Austin’s City Council passed Ordinance 20160324-019 (DRAFT)*, adding Chapter 4-15 to the City Code and making Austin the first city in Texas to expand “Fair Chance Hiring” practices to private employers. The new law takes effect on April 4, 2016.
As Accurate Background previously reported, Philadelphia's Ban the Box legislation Bill No. 150815 goes into effect Monday, March 14, 2016. This law amends Chapter 9-3500 of the Philadelphia Code (“Fair Criminal Records Screening Standards”) to include more comprehensive requirements.
Philadelphia’s City Council recently passed an amendment to their existing ban the box legislation that goes much further than the City’s 2011 legislation. Bill No. 150815 takes effect on March 14, 2016 and amends Chapter 9-3500 of the Philadelphia Code (“Fair Criminal Records Screening Standards”) to include more comprehensive requirements.
Oregon’s Ban the Box initiative House Bill 3025 goes into effect on January 1, 2016. This law prohibits any employer in Oregon (with 1 or more employees) from requiring an applicant to disclose a criminal conviction on the employment application and they must not exclude an applicant from an initial interview solely because of past criminal conviction, among other requirements. Please review our Oregon Ban the Box Legislative Update for more details.
New York City's Ban the Box legislation the "Fair Chance Act," which went into effect this past October, prohibits employers from inquiring about an applicant's arrest or conviction record until after a conditional offer of employment is extended. One of the requirements of this act, the Article 23-A Evaluation Form, must be provided to the applicant by the employer. The form has since been updated and you can find the latest version here.
A bad hire can be an expensive mistake for a business to make, but this can be avoided with a background screening program. Hireology recently published an infographic with Accurate Background providing best practices for background screening. The infographic provides both background search and compliance tips to help businesses implement a thorough, compliant screening program. Check out the infographic here.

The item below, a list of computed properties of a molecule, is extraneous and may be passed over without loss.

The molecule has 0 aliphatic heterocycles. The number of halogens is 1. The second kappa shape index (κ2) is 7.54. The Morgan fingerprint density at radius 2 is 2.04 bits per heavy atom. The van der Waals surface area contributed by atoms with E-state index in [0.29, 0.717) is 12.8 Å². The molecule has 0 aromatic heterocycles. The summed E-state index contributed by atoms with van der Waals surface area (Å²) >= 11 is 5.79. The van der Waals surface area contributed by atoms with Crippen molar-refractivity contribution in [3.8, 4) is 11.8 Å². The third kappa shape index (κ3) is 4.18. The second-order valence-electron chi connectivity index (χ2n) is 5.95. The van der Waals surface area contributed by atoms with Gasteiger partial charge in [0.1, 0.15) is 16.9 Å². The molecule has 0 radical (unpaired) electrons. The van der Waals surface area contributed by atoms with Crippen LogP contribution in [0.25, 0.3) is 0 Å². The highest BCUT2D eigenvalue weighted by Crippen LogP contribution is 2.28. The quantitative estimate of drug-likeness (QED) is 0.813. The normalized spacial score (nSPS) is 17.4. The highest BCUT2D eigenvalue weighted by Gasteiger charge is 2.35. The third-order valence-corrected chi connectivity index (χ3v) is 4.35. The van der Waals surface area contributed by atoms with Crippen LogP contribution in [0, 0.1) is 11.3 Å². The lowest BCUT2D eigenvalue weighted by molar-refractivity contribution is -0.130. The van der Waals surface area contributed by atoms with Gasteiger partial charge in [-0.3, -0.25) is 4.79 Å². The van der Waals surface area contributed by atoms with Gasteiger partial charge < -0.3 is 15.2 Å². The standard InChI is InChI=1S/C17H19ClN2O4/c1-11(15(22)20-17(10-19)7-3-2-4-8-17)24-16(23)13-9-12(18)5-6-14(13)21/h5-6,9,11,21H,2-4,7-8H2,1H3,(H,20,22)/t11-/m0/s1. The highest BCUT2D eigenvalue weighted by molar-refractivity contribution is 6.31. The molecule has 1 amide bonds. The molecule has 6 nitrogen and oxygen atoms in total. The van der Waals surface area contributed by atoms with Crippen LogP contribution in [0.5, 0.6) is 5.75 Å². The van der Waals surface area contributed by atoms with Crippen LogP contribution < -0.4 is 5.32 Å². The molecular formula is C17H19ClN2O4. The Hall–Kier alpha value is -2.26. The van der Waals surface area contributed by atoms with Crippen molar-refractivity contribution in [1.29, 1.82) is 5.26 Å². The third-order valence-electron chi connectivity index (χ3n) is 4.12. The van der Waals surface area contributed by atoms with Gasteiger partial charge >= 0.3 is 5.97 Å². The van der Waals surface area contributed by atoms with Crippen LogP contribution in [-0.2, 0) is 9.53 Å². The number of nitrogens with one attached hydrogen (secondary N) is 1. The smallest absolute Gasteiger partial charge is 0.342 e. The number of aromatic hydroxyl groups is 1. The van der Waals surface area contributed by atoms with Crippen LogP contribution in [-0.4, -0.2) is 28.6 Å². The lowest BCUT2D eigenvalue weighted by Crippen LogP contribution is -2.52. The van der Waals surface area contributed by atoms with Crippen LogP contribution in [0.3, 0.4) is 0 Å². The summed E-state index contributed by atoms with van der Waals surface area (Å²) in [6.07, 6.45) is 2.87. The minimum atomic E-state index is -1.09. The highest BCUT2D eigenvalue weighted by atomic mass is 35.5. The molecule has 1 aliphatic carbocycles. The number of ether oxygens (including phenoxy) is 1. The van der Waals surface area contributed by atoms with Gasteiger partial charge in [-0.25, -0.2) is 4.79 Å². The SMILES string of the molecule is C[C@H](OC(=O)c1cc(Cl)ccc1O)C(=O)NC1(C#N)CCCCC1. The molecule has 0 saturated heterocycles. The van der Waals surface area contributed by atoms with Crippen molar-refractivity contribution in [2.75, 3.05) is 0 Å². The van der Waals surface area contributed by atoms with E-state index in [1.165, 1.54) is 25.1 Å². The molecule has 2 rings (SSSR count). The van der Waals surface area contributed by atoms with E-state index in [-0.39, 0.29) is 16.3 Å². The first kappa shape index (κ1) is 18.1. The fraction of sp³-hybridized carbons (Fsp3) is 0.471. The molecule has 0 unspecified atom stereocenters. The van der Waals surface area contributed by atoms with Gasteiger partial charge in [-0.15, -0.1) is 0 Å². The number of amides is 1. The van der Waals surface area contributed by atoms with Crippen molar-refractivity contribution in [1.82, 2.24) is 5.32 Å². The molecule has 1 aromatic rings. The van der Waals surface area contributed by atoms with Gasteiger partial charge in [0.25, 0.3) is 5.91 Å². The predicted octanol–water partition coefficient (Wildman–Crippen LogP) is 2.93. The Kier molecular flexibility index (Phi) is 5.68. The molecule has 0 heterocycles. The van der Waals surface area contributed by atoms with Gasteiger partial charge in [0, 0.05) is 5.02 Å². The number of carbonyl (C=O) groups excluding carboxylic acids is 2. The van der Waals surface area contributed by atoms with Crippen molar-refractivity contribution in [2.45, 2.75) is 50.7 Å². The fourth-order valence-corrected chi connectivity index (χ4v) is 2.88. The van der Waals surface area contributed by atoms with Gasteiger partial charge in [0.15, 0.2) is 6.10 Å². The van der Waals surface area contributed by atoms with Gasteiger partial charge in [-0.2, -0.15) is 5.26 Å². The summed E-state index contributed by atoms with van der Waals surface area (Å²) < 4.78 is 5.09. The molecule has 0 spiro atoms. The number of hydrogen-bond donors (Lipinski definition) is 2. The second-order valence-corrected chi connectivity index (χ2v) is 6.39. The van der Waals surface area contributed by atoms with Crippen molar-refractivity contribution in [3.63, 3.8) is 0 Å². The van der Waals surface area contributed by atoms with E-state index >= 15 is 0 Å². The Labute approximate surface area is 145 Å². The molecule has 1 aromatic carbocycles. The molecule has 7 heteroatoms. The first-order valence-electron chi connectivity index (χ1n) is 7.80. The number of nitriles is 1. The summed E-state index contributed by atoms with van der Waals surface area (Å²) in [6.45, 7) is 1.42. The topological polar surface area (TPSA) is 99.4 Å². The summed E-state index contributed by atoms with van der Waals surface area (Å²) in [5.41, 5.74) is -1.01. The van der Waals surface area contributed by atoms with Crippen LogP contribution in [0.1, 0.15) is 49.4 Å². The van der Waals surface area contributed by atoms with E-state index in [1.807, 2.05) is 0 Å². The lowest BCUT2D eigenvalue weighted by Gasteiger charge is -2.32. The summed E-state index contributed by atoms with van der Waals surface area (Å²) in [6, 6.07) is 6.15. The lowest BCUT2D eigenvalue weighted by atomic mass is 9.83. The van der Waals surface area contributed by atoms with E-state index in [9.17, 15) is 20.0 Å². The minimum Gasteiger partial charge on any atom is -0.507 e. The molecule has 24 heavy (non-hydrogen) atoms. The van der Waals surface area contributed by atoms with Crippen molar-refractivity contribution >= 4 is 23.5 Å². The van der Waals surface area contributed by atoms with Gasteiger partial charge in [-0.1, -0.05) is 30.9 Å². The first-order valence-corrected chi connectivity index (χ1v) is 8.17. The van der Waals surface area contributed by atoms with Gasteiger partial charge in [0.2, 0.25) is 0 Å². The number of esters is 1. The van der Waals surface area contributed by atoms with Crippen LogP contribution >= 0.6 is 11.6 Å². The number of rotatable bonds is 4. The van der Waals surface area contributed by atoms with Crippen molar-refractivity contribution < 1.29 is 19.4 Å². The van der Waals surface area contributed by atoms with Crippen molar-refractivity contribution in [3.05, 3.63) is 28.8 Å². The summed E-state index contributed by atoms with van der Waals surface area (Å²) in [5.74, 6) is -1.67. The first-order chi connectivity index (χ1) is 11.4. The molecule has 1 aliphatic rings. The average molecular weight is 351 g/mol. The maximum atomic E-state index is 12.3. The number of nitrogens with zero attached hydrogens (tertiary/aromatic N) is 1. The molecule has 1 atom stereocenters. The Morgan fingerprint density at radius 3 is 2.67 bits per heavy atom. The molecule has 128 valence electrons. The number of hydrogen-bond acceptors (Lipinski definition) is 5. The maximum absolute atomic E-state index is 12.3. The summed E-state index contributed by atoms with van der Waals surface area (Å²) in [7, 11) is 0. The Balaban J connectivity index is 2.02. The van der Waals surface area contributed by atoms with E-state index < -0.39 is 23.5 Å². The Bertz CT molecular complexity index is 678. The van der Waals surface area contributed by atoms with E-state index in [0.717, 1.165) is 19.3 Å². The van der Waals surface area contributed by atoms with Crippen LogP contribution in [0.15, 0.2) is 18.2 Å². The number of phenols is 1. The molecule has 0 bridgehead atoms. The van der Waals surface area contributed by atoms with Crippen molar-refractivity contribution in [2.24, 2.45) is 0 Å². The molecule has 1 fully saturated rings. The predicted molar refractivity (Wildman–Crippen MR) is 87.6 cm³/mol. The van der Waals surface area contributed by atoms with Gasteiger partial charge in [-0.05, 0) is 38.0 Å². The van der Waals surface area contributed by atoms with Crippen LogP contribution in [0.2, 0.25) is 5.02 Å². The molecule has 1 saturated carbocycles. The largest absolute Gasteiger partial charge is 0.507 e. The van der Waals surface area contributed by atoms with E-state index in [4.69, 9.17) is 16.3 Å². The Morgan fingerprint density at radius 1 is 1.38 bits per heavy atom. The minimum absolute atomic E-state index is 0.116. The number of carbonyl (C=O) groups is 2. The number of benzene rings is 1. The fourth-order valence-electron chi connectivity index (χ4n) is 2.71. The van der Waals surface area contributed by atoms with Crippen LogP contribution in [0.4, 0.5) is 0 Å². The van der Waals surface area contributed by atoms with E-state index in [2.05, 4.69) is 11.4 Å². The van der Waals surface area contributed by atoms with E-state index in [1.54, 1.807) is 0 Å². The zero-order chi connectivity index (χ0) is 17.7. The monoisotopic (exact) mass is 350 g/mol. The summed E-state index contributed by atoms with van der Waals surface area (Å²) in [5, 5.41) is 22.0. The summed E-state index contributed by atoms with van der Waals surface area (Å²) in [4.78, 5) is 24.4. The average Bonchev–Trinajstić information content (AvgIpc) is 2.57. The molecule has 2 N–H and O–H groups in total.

Recent legislation in New York City may impact your business if you are doing background checks in this area. Here are some things to know about the recent legislation:
Recently, the Equal Employment Opportunity Commission entered into its first consent decree with an employer since the EEOC Guidance was initially published in 2012. It alleged that the employer's hiring policies surrounding criminal records disproportionately disqualified minority employees and violated Title VII of the Civil Rights Act. By entering into the consent decree the employer expressly denied liability and wrongdoing, but they are also required to adhere stringent hiring guidelines put forth by the EEOC.
While the decree outlines some increasingly popular ideologies we are already familiar with due to increasing Ban the Box legislation and the EEOC Guidance, it also introduces some new concepts that our industry will likely see more of with the EEOC’s increasingly aggressive intent to eliminate what it deems as discriminatory practices among hiring entities.
Background checks provide critical protections for your reputation, brand, and profits
It’s no secret that theft is a huge issue when it comes to the retail market. Whether it is someone palming a candy bar or walking off with expensive clothing and accessories, retailers have learned to accept that “shrinkage” from theft is a part of doing business. Front-door theft accounts for the majority of retail shrinkage, but it is closely rivaled by what employees are taking out the back door. In fact, the FBI notes employee theft as one of the fastest growing crimes in the U.S.
New York City and the State of Oregon recently joined the growing list of states and jurisdictions to Ban the Box - prohibiting employers from requesting criminal history until later in the hiring process.